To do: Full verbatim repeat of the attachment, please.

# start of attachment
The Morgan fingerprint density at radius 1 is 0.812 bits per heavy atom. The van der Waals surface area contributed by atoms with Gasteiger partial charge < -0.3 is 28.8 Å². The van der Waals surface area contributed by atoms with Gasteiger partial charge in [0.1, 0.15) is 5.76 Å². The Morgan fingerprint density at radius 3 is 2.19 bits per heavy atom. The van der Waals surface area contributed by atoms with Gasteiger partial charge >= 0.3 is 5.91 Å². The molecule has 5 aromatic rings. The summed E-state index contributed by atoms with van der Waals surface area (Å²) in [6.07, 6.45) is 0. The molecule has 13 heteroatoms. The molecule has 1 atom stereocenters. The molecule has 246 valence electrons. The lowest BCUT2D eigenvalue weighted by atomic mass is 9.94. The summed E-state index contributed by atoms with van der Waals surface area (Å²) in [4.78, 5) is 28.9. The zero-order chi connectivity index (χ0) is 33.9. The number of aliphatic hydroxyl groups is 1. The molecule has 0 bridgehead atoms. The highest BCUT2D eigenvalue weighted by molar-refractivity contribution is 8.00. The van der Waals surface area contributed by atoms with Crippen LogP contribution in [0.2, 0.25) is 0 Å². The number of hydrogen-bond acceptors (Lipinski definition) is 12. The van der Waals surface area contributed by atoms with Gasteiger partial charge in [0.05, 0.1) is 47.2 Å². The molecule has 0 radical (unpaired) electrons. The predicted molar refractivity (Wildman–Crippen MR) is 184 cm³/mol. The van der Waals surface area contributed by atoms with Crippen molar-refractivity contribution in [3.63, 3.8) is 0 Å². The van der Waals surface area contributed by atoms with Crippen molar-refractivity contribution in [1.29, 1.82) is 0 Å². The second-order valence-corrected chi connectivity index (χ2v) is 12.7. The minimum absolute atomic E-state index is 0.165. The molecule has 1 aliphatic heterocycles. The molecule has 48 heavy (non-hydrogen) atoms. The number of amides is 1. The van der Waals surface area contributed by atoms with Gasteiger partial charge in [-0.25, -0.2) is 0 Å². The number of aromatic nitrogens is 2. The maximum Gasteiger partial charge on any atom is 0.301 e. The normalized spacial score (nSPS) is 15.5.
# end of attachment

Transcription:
The Morgan fingerprint density at radius 1 is 0.812 bits per heavy atom. The van der Waals surface area contributed by atoms with Gasteiger partial charge < -0.3 is 28.8 Å². The van der Waals surface area contributed by atoms with Gasteiger partial charge in [0.1, 0.15) is 5.76 Å². The Morgan fingerprint density at radius 3 is 2.19 bits per heavy atom. The van der Waals surface area contributed by atoms with Gasteiger partial charge >= 0.3 is 5.91 Å². The molecule has 5 aromatic rings. The summed E-state index contributed by atoms with van der Waals surface area (Å²) in [6.07, 6.45) is 0. The molecule has 13 heteroatoms. The molecule has 1 atom stereocenters. The molecule has 246 valence electrons. The lowest BCUT2D eigenvalue weighted by atomic mass is 9.94. The summed E-state index contributed by atoms with van der Waals surface area (Å²) in [4.78, 5) is 28.9. The zero-order chi connectivity index (χ0) is 33.9. The number of aliphatic hydroxyl groups is 1. The molecule has 0 bridgehead atoms. The highest BCUT2D eigenvalue weighted by molar-refractivity contribution is 8.00. The van der Waals surface area contributed by atoms with Crippen LogP contribution in [0.2, 0.25) is 0 Å². The number of hydrogen-bond acceptors (Lipinski definition) is 12. The van der Waals surface area contributed by atoms with Gasteiger partial charge in [0.05, 0.1) is 47.2 Å². The molecule has 0 radical (unpaired) electrons. The predicted molar refractivity (Wildman–Crippen MR) is 184 cm³/mol. The van der Waals surface area contributed by atoms with Crippen molar-refractivity contribution in [3.63, 3.8) is 0 Å². The van der Waals surface area contributed by atoms with Crippen molar-refractivity contribution in [1.29, 1.82) is 0 Å². The second-order valence-corrected chi connectivity index (χ2v) is 12.7. The minimum absolute atomic E-state index is 0.165. The molecule has 1 aliphatic heterocycles. The molecule has 48 heavy (non-hydrogen) atoms. The number of amides is 1. The van der Waals surface area contributed by atoms with Gasteiger partial charge in [-0.25, -0.2) is 0 Å². The number of aromatic nitrogens is 2. The maximum Gasteiger partial charge on any atom is 0.301 e. The normalized spacial score (nSPS) is 15.5.